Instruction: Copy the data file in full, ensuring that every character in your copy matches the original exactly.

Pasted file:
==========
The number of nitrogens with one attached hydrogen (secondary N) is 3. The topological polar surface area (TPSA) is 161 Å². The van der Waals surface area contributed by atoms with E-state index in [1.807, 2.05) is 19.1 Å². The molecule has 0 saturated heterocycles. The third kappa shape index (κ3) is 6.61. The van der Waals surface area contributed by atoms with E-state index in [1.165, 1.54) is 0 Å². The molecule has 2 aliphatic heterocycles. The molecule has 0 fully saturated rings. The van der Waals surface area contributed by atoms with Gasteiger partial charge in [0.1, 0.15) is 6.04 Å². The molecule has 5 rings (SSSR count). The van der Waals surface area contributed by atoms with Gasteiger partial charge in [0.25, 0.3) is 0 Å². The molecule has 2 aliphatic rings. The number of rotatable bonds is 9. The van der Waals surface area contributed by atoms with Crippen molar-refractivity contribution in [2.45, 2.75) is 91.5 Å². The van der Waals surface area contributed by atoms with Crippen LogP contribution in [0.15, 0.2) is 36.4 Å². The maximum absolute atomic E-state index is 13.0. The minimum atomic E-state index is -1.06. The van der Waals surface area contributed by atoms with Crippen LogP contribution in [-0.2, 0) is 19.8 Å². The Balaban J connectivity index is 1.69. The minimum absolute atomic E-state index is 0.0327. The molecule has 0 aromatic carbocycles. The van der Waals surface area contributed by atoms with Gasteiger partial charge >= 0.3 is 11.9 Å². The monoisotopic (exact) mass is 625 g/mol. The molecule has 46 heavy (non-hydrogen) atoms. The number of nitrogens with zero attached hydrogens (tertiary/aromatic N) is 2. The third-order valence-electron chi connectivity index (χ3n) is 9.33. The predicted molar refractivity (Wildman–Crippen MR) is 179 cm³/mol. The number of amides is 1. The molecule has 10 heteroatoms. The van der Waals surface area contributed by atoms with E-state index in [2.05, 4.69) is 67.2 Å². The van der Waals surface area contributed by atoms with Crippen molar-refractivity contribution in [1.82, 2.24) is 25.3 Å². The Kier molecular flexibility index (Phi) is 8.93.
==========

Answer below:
The number of nitrogens with one attached hydrogen (secondary N) is 3. The topological polar surface area (TPSA) is 161 Å². The van der Waals surface area contributed by atoms with E-state index in [1.807, 2.05) is 19.1 Å². The molecule has 0 saturated heterocycles. The third kappa shape index (κ3) is 6.61. The van der Waals surface area contributed by atoms with E-state index in [1.165, 1.54) is 0 Å². The molecule has 2 aliphatic heterocycles. The molecule has 0 fully saturated rings. The van der Waals surface area contributed by atoms with Gasteiger partial charge in [0.1, 0.15) is 6.04 Å². The molecule has 5 rings (SSSR count). The van der Waals surface area contributed by atoms with Gasteiger partial charge in [0.25, 0.3) is 0 Å². The molecule has 2 aliphatic rings. The number of rotatable bonds is 9. The van der Waals surface area contributed by atoms with Crippen molar-refractivity contribution in [2.45, 2.75) is 91.5 Å². The van der Waals surface area contributed by atoms with Crippen LogP contribution in [0.15, 0.2) is 36.4 Å². The maximum absolute atomic E-state index is 13.0. The minimum atomic E-state index is -1.06. The van der Waals surface area contributed by atoms with Crippen LogP contribution in [-0.2, 0) is 19.8 Å². The Balaban J connectivity index is 1.69. The minimum absolute atomic E-state index is 0.0327. The molecule has 0 aromatic carbocycles. The van der Waals surface area contributed by atoms with Gasteiger partial charge >= 0.3 is 11.9 Å². The monoisotopic (exact) mass is 625 g/mol. The molecule has 46 heavy (non-hydrogen) atoms. The number of nitrogens with zero attached hydrogens (tertiary/aromatic N) is 2. The third-order valence-electron chi connectivity index (χ3n) is 9.33. The predicted molar refractivity (Wildman–Crippen MR) is 179 cm³/mol. The number of amides is 1. The molecule has 10 heteroatoms. The van der Waals surface area contributed by atoms with E-state index in [2.05, 4.69) is 67.2 Å². The van der Waals surface area contributed by atoms with Crippen molar-refractivity contribution in [1.82, 2.24) is 25.3 Å². The Kier molecular flexibility index (Phi) is 8.93.